Below is version information for branches and devices for you to judge your device's security upon.
A note on operating system security¶
There is a singular all-or-nothing, all-encompassing Android security bulletin released every month that covers security issues across the entire system.
Below we break it into five parts solely for ease of understanding for you to determine the general security of a given operating system.
Being behind on any one part means the system is inherently insecure.
- the version of Android itself, newer versions have more security features/hardening
- the ASB patch level, these are essential security patches
- the Pixel ASB patch level, these are recommended security patches and are only provided for the latest Android version
- the vendor ASB patch level, see Qualcomm
- and lastly the Linux kernel version
- GrapheneOS, with the exception of the Pixel 3/4 series, strictly only supports devices that have all parts updated.
- CalyxOS, with the exception of the Pixel 3/4 series and other non-Pixel devices, in theory only supports devices that have all parts updated.
- LineageOS can help with 1, 2, 3, and usually 5, but if a device is out of support by its manufacturer it cannot help with 4.
- DivestOS, being Lineage based helps with 1, 2, 3, can minimize 4 via the deblobber, and improve 5 significantly using the CVE auto-patcher.
- Any of the above operating systems will be an improvement for any device that is no longer receiving support from its manufacturer if they continue to offer monthly updates with at least some parts covered.
Such hardening changes can prevent exploitation of both known and unknown issues and are not found in LineageOS, CalyxOS, or most other aftermarket systems.
If you are choosing an operating system for security the order is GrapheneOS, then DivestOS, then official LineageOS, with the choice depending on what device you have or can acquire/afford.
At the potential cost of freedom and/or privacy, you may even want to consider the stock OS as long as it is not end-of-life.
What about this other OS?¶
- CalyxOS occasionally falls behind updates (see 1 and 2), has no added hardening features, and primarily only supports Pixels which are better supported by GrapheneOS.
- /e/OS has many severe issues as documented here.
- UBports, based on Ubuntu 16.04, lacks encryption support, retains many of the Android components via Halium, and uses unpatched & end of life kernels in many of its featured devices.
- Replicant 6.0, based on LineageOS-13.0, hasn't received any security patches in years and the devices run near decade old Linux 3.0 kernels.
- GSIs should be avoided, they do not provide the kernel or vendor components and cannot utilize many security features.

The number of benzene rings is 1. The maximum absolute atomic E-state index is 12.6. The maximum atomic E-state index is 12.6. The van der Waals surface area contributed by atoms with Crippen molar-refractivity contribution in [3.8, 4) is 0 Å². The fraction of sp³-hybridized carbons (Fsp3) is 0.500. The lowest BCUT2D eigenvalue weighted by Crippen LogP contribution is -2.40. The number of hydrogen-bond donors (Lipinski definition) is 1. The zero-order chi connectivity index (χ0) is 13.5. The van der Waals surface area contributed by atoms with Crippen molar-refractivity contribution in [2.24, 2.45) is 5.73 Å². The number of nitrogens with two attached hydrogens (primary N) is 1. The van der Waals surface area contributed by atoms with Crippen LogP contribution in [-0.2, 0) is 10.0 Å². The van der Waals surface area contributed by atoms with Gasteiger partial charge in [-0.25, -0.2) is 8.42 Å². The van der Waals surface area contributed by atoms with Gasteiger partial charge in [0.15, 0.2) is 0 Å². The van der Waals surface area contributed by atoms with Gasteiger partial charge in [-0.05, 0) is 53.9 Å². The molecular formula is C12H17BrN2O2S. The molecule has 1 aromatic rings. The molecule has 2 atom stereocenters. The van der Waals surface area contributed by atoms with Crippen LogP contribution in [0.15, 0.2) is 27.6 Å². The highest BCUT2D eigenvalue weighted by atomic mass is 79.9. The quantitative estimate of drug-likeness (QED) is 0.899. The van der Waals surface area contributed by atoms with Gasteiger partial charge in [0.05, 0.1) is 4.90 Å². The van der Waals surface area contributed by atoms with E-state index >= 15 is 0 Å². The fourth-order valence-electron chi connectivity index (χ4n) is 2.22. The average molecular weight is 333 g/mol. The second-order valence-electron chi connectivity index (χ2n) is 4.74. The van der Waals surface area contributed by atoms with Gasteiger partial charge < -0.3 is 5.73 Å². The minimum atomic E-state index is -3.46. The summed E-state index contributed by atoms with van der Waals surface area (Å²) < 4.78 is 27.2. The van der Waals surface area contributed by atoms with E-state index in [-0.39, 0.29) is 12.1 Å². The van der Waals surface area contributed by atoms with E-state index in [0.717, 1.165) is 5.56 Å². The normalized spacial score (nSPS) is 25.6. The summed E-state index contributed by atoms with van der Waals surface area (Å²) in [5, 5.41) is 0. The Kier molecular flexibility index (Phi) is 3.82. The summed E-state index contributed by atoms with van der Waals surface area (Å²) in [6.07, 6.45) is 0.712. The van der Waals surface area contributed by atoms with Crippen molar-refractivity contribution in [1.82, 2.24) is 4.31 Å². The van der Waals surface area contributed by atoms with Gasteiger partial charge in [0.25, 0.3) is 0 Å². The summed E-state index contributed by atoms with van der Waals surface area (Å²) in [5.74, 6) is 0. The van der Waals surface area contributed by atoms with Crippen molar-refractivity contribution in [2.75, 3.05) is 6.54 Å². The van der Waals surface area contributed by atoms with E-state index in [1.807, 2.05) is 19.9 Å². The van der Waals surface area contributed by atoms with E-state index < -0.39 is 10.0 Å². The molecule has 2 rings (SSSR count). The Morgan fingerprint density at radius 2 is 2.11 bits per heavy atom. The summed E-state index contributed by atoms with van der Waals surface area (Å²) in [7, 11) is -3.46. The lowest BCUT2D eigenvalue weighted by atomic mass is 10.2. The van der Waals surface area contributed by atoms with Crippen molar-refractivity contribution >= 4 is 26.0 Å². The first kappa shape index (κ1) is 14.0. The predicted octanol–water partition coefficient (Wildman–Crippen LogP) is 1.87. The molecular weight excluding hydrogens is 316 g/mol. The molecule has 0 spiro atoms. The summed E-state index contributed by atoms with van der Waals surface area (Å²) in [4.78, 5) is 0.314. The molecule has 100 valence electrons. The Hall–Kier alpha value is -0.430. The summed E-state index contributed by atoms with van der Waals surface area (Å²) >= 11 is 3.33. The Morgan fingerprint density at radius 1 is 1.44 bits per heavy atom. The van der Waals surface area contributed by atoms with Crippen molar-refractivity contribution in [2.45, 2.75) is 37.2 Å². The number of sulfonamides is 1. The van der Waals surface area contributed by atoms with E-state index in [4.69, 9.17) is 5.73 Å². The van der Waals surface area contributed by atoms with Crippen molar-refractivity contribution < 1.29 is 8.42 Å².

- Lastly many aftermarket systems often do not provide consistent and timely updates to the system WebView component as documented here. This is a security critical component of the system not included in the ASB that is frequently overlooked and/or ignored.
Does DivestOS make my device secure?¶
The short answer: No.
The long answer is that DivestOS is likely the best harm reduction option if your device is no longer in support by its manufacturer or vendor.
Any project or product claiming they make end-of-life devices secure should be rigorously scrutinized.
If you want a reasonably secure and well-maintained device, please acquire a newer Pixel (6/6a/7) that is fully supported by GrapheneOS and use it instead.
Lastly it must be noted that privacy and security go hand-in-hand, there is a fundamental limit of how much privacy you can achieve if you do not have security backing it up.
Last updated: 2023-02-05
Asterisk* denotes known missing patches
DivestOS inherently cannot and does not include all patches from the monthly Android Security Bulletin.
The patch level shown in the Settings app on DivestOS should not be regarded as accurate, in favor of this page. It merely conveys the most recent month that it may contain patches from.
Also of note, DivestOS typically takes eight months to stabilize after a new Android version is released.
A historical comparison of operating system patch levels is available here, along with patch counts documented here.
|Version||End of Life||Android Security Bulletin||Pixel Security Bulletin|
|20.0 / 13.0 / T ★||Late ~2026?||LOS: 2023-01, DOS: 2023-01||2023-01|
|19.1 / 12.1 / S||Mid ~2025||LOS: 2023-01, DOS: 2023-01||2022-07, 217 days ago|
|18.1 / 11.0 / R||Late ~2023||LOS: 2023-01, DOS: 2023-01||2021-10, 490 days ago|
|17.1 / 10.0 / Q||Late ~2022, EOL soon!||LOS: 2023-01, DOS: 2023-01||2020-08, 916 days ago|
|16.0 / 9.0 / P||2022-01, 402 days ago||LOS: 2022-01, DOS: 2023-01*||2019-08, 1282 days ago|
|15.1 / 8.1.0 / O||2021-10, 490 days ago||LOS: 2021-10, DOS: 2023-01*||2018-12, 1525 days ago|
|14.1 / 7.1.2 / N||2019-10, 1221 days ago||LOS: 2021-06, DOS: 2023-01*||2017-12, 1890 days ago|
Linux Version Status¶
Last updated: 2023-02-05
|Version||Last||End of Life|
|4.9||4.9.337||2023-01-07, 31 days ago|
|4.4||4.4.302||2022-02-03 + 2027-01 (CIP), 369 days ago|
|3.18||3.18.140||2019-05-16 + 2021-10 (Google/Linaro), 490 days ago|
|3.10||3.10.108||2017-11-04, 1921 days ago|
|3.4||3.4.113||2016-10-26, 2295 days ago|
|3.0||3.0.101||2013-10-22, 3395 days ago|
Last updated: 2023-01-23
Of note, DivestOS only includes firmware on select devices as documented here.
Devices listed below denoted with a '★' can be considered reasonably secure if firmware is included and the device is relocked.